PR-104 has activity against a range of in vivo preclinical models, and its properties mean it can target hypoxic tumours and/or the aerobic fraction of tumours expressing AKR1C3. Against T cell acute lymphoblastic leukaemia xenografts, single-agent PR-104 treatment proved more efficacious compared to a combination of vincristine, dexamethasone and l-asparaginase and activity correlated with AKR1C3 expression . This study also concludes that AKR1C3 expression could be used as a biomarker to select patients most likely to benefit from PR-104 treatment in future clinical trials. Similar studies reported complete responses in acute lymphoblastic leukaemia models and objective responses in other solid tumours, but in contrast, tumour response did not correlate with AKR1C3 levels . Other studies have demonstrated that PR-104 could be used to eradicate acute lymphoblastic leukaemia cells residing in hypoxic niches in the bone marrow . Against solid tumours, experimental and in silico modelling demonstrate that PR104/PR104A is able to penetrate into severely hypoxic regions of tumours where it is preferentially metabolised to cytotoxic metabolites . A combination of experimental and modelling techniques have also demonstrated that PR-104A can exert a bystander effect that is predicted to contribute significantly to the anti-tumour efficacy of PR-104 . PR-104 has demonstrated anti-tumour activity as a single agent against a range of solid tumour xenografts and greater than additive effects have been reported when PR-104 is used in combination with chemotherapy agents such as gemcitabine, docetaxel and sorafenib [81, 93] and/or radiotherapy . The use of pharmacological approaches to induce tumour hypoxia has also been shown to potentiate the activity of PR-104 .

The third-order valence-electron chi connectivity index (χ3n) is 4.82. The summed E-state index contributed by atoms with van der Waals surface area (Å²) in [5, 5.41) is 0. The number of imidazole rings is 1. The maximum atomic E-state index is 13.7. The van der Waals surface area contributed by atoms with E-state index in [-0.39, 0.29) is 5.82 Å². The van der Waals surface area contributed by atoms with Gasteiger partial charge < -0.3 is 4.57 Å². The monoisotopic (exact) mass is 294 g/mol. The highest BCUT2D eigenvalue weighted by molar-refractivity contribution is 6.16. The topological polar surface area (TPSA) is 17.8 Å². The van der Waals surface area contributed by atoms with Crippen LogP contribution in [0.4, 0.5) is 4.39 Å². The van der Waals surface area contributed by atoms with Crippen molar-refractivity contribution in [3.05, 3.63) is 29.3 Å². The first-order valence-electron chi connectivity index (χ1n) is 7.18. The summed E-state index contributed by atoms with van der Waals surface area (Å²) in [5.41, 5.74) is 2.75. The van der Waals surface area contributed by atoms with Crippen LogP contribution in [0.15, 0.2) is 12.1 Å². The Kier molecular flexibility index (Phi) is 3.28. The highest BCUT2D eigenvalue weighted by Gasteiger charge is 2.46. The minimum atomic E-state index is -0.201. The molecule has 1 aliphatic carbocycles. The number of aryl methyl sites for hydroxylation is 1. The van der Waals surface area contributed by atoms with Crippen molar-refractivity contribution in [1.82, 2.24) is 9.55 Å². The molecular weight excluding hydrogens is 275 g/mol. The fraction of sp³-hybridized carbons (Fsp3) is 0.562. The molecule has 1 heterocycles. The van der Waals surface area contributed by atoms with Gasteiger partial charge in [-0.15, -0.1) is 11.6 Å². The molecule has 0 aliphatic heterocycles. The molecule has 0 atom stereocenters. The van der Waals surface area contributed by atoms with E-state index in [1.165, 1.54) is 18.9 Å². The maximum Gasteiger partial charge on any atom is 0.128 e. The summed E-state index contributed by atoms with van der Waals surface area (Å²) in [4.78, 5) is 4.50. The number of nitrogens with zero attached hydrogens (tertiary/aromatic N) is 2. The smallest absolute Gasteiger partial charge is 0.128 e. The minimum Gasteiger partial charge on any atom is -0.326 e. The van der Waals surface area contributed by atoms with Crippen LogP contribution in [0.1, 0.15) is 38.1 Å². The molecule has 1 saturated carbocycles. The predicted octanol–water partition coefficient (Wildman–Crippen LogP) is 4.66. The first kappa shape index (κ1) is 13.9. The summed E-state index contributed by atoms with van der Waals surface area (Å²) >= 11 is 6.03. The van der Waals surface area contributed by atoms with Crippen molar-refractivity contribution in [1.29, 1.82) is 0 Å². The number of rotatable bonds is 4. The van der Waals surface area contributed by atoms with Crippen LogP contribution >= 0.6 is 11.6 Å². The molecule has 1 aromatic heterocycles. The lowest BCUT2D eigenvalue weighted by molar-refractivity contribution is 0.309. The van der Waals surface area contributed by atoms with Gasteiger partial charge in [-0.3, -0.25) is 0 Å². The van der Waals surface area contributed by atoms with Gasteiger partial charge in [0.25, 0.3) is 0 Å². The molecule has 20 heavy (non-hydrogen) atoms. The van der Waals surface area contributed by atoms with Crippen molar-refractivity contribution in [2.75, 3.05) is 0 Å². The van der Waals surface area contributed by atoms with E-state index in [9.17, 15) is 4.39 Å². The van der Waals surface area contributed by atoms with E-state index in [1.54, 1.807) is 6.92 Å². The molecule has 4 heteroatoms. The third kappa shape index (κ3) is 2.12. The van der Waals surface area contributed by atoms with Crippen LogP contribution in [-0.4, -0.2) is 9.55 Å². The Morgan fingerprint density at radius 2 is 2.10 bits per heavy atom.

PR-104 is undergoing clinical trials, and several phase I clinical trials have been completed. As a single agent, a maximum tolerated dose of 1100 mg/m2 was reported following a one dose every 21-day schedule  and 675 mg/m2 when given on a one dose per week for 3-week schedule . In both studies, PR-104 was administered by a 1-h intravenous infusion. Dose-limiting toxicities included fatigue, febrile neutropenia and infection following a once a week, every 21-day schedule and thrombocytopenia and to a lesser extent neutropenia using the more intensive schedule [95, 96]. No objective responses were reported in these studies despite the fact that PR-104A plasma AUC values exceeded the levels required for activity in preclinical models . In combination with either gemcitabine or docetaxel, severe dose-limiting myelotoxicity occurred, the impact of which was reduced by prophylactic G-CSF in the case of docetaxel . A combination of PR-104 and sorafenib in advanced hepatocellular carcinoma was also poorly tolerated with significant thrombocytopenia and neutropenia reported . PR-104A undergoes glucuronidation , and it was suggested that reduced clearance due to compromised glucuronidation in patients with advanced hepatocellular carcinoma of PR-104A was partly responsible for the toxicity observed . Recent studies in mice that do not significantly glucuronidate PR-104A confirm that the development of analogues of PR104 that are not readily glucuronidated may be able to exploit elevated AKR1C3 and/or hypoxia in hepatocellular carcinoma in humans . Based on strong preclinical data, a phase I/II study in acute myeloid leukaemia (AML) and acute lymphoblastic leukaemia (ALL) has demonstrated clinical activity in 10 out of 31 patients with AML and 2 out of 10 patients with ALL . PR-104 treatment also decreased the number of hypoxic cells in the bone marrow. These positive results indicate that PR-104 is able to exploit the hypoxic niche in acute leukaemias and further clinical evaluation in this setting is warranted.